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House of Lords Hansard
16 November 2017
Volume 785

    Question for Short Debate

    Asked by

  • To ask Her Majesty’s Government what is their assessment of the impact of rising inflation on families affected by the freeze of working age benefits.

  • My Lords, we are at risk of failing a substantial number of children and some of the most needy people of this country. If a society is to be judged by how it treats its most vulnerable, unless we are prepared to put aside party differences and make common purpose in addressing inequalities in our system of social security we will surely be found wanting. So what are the principles we should use when assessing the design and implementation of benefits policy, particularly the freeze on working-age benefits? We on these Benches are not ignorant of the Government’s substantial financial challenge. An ageing population, a sizeable deficit, and the need for additional expenditure on the NHS and on our education system put limits on the Chancellor’s options.

    Understanding these challenges, the Church of England’s General Synod in a debate in 2009 asked that policies intended to reduce the deficit be judged against three principles: fairness, generosity and sustainability. The first of those principles, fairness, I know is important to many Members of this House, although we might have different ideas about what fairness is. Nevertheless, a fair benefits system needs to be transparent and consistent. On this point, I simply note that treating those in receipt of benefits fairly will require recognition of their individual dignity and sensitivity to individual circumstances.

    Secondly, the notion of generosity in welfare provision is contentious. As I said in a debate earlier this week, this point is illustrated in the Bible where the community is called to ensure the welfare of the widow, the orphan and the stranger, although, as St Paul so succinctly put it, a person who is not prepared to work should not expect to eat. It was Archbishop William Temple who popularised the phrase “the welfare state”, and it is right to want fellow citizens to thrive and flourish. As such, the welfare system should be an instrument that facilitates mutual responsibility, especially for those who for reasons beyond their control do not have enough to survive on. To that end, profitable companies and the wealthiest members of society should seek to fulfil rather than avoid tax obligations, even if their activity meets the letter of the law. After all, the reason why so many international companies do so well here in the UK is that they benefit from an educated, healthy workforce and a world-class social infrastructure. In return, they need to make a fair contribution towards the funding of these things.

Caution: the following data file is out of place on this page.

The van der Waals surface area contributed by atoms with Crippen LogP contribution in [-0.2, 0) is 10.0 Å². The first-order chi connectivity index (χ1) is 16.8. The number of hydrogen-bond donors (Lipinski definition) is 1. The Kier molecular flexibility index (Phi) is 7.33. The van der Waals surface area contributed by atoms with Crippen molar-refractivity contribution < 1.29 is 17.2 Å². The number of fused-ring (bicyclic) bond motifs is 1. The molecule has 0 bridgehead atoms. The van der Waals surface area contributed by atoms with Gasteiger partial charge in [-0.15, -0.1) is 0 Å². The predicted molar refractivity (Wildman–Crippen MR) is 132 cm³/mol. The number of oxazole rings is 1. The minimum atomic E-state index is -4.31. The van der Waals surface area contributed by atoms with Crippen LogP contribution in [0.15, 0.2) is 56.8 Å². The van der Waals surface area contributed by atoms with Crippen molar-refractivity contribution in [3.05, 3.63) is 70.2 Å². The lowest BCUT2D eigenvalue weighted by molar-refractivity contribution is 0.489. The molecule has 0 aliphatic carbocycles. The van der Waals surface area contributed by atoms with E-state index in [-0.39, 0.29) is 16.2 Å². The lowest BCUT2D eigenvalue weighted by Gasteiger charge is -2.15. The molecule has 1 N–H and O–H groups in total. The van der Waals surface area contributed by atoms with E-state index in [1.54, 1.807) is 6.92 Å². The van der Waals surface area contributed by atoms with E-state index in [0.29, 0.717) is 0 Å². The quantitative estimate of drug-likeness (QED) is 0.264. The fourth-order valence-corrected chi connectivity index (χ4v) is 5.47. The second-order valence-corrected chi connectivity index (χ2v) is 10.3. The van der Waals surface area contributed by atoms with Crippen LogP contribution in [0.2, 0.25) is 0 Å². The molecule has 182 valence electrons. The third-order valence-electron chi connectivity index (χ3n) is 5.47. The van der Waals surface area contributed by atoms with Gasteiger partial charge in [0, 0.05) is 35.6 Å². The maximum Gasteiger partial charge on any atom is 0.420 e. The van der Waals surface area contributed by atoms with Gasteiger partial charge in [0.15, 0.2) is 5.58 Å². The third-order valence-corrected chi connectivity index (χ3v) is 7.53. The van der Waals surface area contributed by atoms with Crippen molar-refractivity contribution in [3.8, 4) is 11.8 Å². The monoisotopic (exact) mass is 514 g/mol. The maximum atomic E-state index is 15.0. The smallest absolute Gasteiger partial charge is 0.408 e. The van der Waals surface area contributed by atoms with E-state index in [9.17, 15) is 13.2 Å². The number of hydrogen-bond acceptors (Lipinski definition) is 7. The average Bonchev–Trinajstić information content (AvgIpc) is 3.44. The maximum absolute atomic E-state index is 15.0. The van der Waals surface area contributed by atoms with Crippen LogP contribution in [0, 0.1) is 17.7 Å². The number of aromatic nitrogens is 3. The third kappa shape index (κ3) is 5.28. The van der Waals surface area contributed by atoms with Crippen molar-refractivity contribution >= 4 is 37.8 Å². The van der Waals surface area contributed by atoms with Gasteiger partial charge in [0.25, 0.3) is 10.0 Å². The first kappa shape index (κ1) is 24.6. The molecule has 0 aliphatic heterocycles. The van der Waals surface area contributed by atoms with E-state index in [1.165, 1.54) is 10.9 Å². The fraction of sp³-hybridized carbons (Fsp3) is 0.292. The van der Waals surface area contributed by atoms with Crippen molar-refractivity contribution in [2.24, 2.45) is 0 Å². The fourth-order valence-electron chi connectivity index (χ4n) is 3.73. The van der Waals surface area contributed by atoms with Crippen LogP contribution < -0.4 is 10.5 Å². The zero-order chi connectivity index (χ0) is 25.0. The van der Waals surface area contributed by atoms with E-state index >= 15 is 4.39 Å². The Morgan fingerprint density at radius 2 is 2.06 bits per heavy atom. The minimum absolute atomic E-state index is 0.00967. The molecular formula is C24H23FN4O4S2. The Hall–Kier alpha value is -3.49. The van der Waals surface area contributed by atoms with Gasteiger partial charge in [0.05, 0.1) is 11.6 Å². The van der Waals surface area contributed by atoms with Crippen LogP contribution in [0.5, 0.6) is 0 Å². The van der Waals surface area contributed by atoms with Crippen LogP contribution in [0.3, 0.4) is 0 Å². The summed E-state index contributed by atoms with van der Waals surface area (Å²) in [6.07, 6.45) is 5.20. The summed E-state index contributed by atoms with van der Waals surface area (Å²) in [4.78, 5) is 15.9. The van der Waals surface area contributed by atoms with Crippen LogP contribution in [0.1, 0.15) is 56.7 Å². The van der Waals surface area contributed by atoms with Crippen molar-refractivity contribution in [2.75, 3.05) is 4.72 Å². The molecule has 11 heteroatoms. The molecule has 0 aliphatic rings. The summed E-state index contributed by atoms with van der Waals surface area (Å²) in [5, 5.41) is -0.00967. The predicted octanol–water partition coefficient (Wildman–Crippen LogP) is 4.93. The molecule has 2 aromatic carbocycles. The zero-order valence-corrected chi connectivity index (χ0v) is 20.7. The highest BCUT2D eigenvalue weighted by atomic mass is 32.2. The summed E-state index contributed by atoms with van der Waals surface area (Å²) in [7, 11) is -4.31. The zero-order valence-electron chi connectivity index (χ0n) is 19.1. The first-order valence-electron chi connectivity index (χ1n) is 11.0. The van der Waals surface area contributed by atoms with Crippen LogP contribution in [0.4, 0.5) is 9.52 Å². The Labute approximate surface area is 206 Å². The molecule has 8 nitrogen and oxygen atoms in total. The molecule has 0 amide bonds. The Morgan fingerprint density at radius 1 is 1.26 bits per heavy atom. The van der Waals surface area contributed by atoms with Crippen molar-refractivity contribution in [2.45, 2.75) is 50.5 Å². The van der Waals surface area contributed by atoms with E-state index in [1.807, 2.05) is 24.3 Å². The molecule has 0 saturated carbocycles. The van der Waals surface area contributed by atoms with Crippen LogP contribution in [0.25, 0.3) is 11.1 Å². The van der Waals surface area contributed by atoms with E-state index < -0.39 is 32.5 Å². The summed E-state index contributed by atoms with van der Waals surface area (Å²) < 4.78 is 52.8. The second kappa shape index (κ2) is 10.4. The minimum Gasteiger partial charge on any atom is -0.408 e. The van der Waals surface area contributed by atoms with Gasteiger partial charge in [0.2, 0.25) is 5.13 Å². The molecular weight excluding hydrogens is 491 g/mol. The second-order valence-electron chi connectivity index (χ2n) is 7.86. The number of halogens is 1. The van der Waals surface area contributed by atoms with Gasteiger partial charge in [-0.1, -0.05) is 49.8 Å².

Thirdly, the welfare state should be sustainable. Incentivised reliance on the welfare system inhibits individuals’ ability to flourish, yet a society that allows large numbers of its citizens to live in poverty risks social disorder and disintegration.

    All this brings me on to the current welfare system. The four-year freeze in most working-age benefits was announced by the then Chancellor in the 2015 Budget to last from 2016-17 to 2019-20. The stated intention of the policy at the time was to correct perceived policy issues: first, an alleged unfairness that benefits were rising at a faster rate than wages and, secondly, to make sure that people were better off in work than out of it. Despite this, in part owing to stagnating wages and rising prices, we find that benefit cuts are making families, even those in work, worse off. According to the IFS, absolute child poverty is projected to rise by four percentage points between 2015-16 and 2021-22 and relative poverty by around seven percentage points, primarily due to the impact of the continued freeze of benefits. A rise in absolute child poverty in this country is unprecedented, and I must say that it is unacceptable. That the burden of the freeze weighs disproportionately on children is revealed when it is estimated that in the same timeframe pensioners will see a 2% decrease in absolute poverty and their relative poverty will remain unchanged. This is fundamentally an unfair burden for children to bear.